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PROTRACK » International Results & News » Sprint dream & no love from Coach Francis leads Walker to leave MVP

Sprint dream & no love from Coach Francis leads Walker to leave MVP

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Sprint dream leads Walker to Racers

By Leighton Levy,
The Jamaica Gleaner
Thursday April 11, 2013

Melaine Walker

Declaring a lifelong dream to try her fortunes at the sprint hurdles and the sprints, Olympic and World 400-metre hurdles champion Melaine Walker has revealed that her decision to walk away from the MVP Track Club was due mainly to the refusal of head coach Stephen Francis to help her realise her ambitions in that regard.

Walker is the 2008 Olympic 400-metre hurdles champion. She also boasts a personal best of 52.42 seconds over the 400m hurdles, a mark that was set at the IAAF World Athletics Championships in Berlin in August 2009.

In an interview in which she was very direct about her motivations and her decision to leave the MVP club, Walker says it is her dream to compete at the 100-metre hurdles, an event in which she has run as fast as 12.75 seconds.

She set the mark in Sacramento, California, in 2006 at the NCAA Championships.

Francis, she said, has refused to coach her in that discipline, which she says breached a verbal agreement she had with the controversial but successful head coach when she first joined the club, shortly after she clocked that personal best time in Sacramento.

"Coming out of college, Stephen Francis and I had an original plan of running both events (100m and 400m hurdles). What I have realised over the years is that he has refused to coach me in the 100m hurdles," she said. "I have had a problem running the events also. So after the (2012) Olympics, I reassessed myself and I said, 'Why is it that I don't like the event, and what is the problem?' I have had this ongoing lingering problem with thinking that I am a sprinter. At the end of the day, this problem would not have occurred had I been running the 100m hurdles."

When coach Francis refused to coach her for the event, Walker revealed, she told him that she felt like she should attempt the sprints, even for a year, with the 100-metre hurdles being her main priority, to see what would happen. Walker said she also told him that if it didn't work out, then she would know for sure that she was incapable of excelling at the event.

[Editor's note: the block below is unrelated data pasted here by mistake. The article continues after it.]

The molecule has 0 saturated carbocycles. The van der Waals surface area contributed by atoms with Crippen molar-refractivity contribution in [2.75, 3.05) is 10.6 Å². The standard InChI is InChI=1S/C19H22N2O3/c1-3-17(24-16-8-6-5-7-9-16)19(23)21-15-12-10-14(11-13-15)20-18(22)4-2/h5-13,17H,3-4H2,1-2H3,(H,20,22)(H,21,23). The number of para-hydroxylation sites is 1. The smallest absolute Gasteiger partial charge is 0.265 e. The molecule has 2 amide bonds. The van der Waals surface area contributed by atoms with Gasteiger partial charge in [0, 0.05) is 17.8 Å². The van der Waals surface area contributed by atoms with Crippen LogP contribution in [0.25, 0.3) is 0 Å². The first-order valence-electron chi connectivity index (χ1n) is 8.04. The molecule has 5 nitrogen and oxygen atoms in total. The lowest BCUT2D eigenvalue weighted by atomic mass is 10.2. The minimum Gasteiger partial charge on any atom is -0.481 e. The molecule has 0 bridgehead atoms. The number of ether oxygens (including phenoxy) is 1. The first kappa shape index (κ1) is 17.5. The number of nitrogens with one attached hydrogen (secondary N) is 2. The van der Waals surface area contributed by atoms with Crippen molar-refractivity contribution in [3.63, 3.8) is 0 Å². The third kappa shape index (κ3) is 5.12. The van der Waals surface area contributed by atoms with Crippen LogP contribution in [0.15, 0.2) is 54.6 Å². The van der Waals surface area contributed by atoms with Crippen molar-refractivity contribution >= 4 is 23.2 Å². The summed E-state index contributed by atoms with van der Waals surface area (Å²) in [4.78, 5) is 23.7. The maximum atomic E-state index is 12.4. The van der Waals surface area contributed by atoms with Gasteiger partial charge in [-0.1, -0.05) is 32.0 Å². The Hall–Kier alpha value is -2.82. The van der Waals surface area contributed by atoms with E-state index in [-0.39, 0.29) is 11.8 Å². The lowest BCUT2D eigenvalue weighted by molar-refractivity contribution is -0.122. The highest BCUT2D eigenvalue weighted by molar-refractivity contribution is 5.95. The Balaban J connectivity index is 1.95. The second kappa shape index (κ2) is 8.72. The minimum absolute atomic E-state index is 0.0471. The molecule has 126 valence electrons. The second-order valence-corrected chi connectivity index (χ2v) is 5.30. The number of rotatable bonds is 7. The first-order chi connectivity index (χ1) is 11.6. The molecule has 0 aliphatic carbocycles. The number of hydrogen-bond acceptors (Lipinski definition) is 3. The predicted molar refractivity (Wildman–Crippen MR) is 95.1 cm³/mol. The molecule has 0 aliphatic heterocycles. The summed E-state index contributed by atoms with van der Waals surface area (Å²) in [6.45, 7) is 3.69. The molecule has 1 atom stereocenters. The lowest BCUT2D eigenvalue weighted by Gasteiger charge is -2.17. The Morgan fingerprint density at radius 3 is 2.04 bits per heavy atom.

"I would then be comfortable that I am not a sprinter and I wouldn't have to think about it all the time, so I would dedicate myself to the event (400m hurdles) and start to accept the event at another level. That is all that I was searching for," she said.

Declined to comment
The Gleaner made several unsuccessful attempts to reach coach Francis since Tuesday. Bruce James, president of MVP, was also contacted yesterday, but declined to comment on the issue.

However, Francis had outlined his reasons for not coaching Walker for the sprints, in an interview carried on Television Jamaica.

"She came to me early February and told me that she wanted to sprint. I told her that well, you are a big woman, I am not going to tell you what to do, but you are not doing it here. I am not going to help you," Francis stated. "You have an obligation to yourself, to your family and to everybody to pursue your career with full vigor. If you are going to retire, then you retire, but I am not going to help you with the foolishness about you being a sprinter. You were a sprinter at 15 years old, you are now 30 and a lot has happened during that time and it is pointless."

Walker, who famously underperformed at the London Olympics last summer - something for which she has already apologised publicly - said Francis' statements this week that she would not be welcome back to the club was not a surprise, because despite her tremendous respect for his coaching skills there was no love lost between them.

"Stephen Francis and I have never had a good relationship, and even though we didn't have a good relationship I have hugged him the most. I know the person he is and I expected it," she said.

Now at Racers, Walker said she will be finalising her programme with the coaches there as she attempts to take on the 100m hurdles, as well as the 100-metres; and she is not perturbed about the possibility of failure.

"I believe I will excel," she said.

She and her coaches, she said, will decide what her targets will be for this coming season as she is under no illusion about what she can accomplish, given that she will be switching events.

At the end of it all, Walker said she is happy; happy with her decision to leave the club where she accomplished so much, and happy that she finally gets to pursue her dream.

"It is something that I should have done a long time ago and being happy I know I'll do great things," she said.

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